Buonaparte could not find occasion to quarrel with Fouché on this ground, but he was growing more and more suspicious of him, and Fouché felt it, and determined to do something to make Napoleon feel how necessary he was to him. Formerly, when dismissed, he had got up the plot which involved the fates of Pichegru and others, and then opened them up to Napoleon, to show him what designs might be surrounding the throne if he were not on the watch for him. He now entered on another scheme of a most daring kind. He thought if he could obtain from the English ministry secretly the terms on which they would be willing to make peace, he should be able to state this fact to Napoleon - who had never been able in his own person to open a correspondence with the king of England - as a very satisfactory piece of intelligence, and therefore to his own advantage. He calculated that the English ministry, weakened by the secession of Canning, and discouraged by the dispersion of the Spanish armies, might be willing to listen to a peace on some such terms as these: - France to retain its dominions on land without colonies, and without a navy; and England to retain the empire of the seas, with ail the eastern and western colonies. If these terms did not satisfy England, he proposed that Holland and Spain should be declared independent kingdoms, and Sicily should remain the property of Ferdinand IV., and Portugal of the house of Braganza. This, in truth, would be making very little additional concession, if Buonaparte's deputy kings, Louis and Joseph, remained in Holland and Spain - especially as Sicily was already in the possession of Ferdinand, and the house of Braganza of Portugal, through the means of the British arms. But ail these offers were merely the offers of Fouché, and they came to a sudden check by an accident.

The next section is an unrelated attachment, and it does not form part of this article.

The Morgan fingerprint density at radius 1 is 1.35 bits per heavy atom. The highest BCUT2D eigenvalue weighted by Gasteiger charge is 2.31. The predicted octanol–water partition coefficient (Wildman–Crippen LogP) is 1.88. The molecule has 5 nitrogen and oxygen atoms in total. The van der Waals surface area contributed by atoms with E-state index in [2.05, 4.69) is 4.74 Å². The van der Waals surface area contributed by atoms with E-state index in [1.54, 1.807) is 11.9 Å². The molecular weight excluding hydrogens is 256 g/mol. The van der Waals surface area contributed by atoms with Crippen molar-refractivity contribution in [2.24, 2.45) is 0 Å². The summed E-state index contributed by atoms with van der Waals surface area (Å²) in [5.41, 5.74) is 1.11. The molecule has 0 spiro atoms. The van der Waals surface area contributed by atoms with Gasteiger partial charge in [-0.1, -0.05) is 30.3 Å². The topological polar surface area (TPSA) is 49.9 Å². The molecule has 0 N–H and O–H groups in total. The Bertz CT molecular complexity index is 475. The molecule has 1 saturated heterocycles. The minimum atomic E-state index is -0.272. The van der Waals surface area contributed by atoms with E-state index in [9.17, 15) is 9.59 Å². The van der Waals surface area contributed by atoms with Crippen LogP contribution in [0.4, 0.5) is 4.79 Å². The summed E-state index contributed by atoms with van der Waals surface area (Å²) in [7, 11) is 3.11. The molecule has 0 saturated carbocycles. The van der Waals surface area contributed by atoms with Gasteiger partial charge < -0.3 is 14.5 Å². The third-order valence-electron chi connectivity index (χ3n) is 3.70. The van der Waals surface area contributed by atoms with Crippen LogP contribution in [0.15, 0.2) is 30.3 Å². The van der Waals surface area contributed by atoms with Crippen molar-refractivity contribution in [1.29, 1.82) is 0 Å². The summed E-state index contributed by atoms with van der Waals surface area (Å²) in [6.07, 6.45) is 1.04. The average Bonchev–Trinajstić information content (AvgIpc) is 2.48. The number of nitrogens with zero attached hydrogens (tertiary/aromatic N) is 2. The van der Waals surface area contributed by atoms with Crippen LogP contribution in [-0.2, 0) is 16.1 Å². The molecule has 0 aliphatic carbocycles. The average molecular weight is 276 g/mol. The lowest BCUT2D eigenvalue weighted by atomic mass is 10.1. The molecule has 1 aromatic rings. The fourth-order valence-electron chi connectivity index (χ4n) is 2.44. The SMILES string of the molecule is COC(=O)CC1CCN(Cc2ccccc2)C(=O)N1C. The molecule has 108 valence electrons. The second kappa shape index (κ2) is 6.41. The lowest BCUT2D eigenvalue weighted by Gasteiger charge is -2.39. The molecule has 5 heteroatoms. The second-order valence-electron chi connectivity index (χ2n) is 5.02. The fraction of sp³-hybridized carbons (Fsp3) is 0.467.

Whilst Louis Buonaparte was in Paris, in 1809, he was instructed by his brother, the emperor, to send over from Amsterdam M. Labouchère, the agent of a great mercantile house, to London, to see the marquis Wellesley, and to sound him as to the possibility of arranging the conditions of peace. This Louis did, and, soon after his return to Amsterdam, he received a request from Fouché to allow M. Ouvrard, a banker of Paris, passports to England for a like purpose. This also Louis Buonaparte did, supposing that it was only in continuance of the negotiations of which he had before made M. Labouchère the medium. But this was Fouché's own private agent, and, this fact being concealed from the marquis of Wellesley, he was surprised at finding two agents from the French government, employed on the same mission, and yet without any apparent knowledge of each other. He became naturally suspicious, and declined entering into any communication with either of them. This gave great offence to Napoleon; and when at Antwerp, on his tour with his new bride, Louis adverted to the order to furnish M. Ouvrard with passports for England. The astonishment of Buonaparte was intense, and not less so that of his brother Louis, when he learned that he was totally ignorant of the sending of M. Ouvrard. It was at once seen that Fouché had been sounding the government of England on his own account, and from that moment his disgrace was sealed.